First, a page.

WikiLeaks said Wednesday that its founder Julian Assange was "considering" a request by a US Senate committee to testify about alleged Russian interference in the 2016 US elections.
The whistleblowing website posted on Twitter a letter purportedly from the Senate Select Committee on Intelligence asking Assange to "make yourself available for a closed interview with bipartisan committee staff at a mutually agreeable time and location".
It added: "WikiLeaks' legal team say they are 'considering the offer but the conditions must conform to a high ethical standard'."
In the run-up to the 2016 US presidential election, WikiLeaks published documents hacked from Democratic candidate Hillary Clinton's campaign.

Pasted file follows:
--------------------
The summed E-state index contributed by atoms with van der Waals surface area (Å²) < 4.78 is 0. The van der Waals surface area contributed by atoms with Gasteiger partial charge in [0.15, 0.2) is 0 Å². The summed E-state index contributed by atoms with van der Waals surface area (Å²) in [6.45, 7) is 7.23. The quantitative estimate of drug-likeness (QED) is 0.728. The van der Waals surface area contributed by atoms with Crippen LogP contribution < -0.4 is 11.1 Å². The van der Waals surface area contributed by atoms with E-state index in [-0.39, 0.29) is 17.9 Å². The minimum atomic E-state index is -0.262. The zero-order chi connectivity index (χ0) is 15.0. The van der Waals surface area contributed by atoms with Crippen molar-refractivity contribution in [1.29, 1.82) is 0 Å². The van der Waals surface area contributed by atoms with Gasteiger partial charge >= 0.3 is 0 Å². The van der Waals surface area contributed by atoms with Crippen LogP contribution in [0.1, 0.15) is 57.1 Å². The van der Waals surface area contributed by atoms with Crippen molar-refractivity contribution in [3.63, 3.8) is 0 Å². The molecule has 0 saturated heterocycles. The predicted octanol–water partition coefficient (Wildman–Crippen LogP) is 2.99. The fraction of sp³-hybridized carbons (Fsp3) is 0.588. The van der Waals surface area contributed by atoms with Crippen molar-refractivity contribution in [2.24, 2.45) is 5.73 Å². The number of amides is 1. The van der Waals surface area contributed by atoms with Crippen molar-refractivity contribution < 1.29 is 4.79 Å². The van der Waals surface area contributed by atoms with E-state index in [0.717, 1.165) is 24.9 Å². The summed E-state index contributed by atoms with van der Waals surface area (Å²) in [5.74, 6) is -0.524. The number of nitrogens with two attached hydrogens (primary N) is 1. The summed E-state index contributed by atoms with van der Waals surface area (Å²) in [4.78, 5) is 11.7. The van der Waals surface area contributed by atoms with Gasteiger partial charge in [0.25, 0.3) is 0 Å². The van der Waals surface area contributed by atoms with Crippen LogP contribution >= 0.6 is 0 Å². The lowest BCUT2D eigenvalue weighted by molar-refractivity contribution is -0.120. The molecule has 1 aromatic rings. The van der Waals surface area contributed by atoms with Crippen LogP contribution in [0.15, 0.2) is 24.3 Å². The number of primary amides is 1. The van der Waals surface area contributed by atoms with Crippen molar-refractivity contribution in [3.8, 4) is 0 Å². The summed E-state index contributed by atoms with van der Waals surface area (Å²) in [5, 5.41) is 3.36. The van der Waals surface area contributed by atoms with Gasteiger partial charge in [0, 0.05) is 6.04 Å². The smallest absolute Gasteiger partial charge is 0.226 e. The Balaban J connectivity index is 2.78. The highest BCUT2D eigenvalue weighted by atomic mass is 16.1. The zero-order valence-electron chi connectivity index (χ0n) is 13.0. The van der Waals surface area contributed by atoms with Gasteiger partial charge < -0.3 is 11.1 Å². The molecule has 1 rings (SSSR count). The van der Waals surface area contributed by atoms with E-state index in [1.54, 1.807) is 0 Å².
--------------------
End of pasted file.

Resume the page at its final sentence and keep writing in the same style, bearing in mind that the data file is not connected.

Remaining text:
US intelligence officials have blamed Russia for the theft of the documents, which they say was part of a deliberate attempt to hurt Clinton's chances.
They claim WikiLeaks knowingly acted in concert with Russian intelligence.
WikiLeaks has denied that the source of the material was the Russian government, while stressing it will never reveal where it gets its information.
On Wednesday, WikiLeaks said the Senate letter -- dated August 1 -- was delivered to Assange via the US embassy in London, but the mission declined to comment when contacted by AFP.
There was also no immediate confirmation from the Senate committee.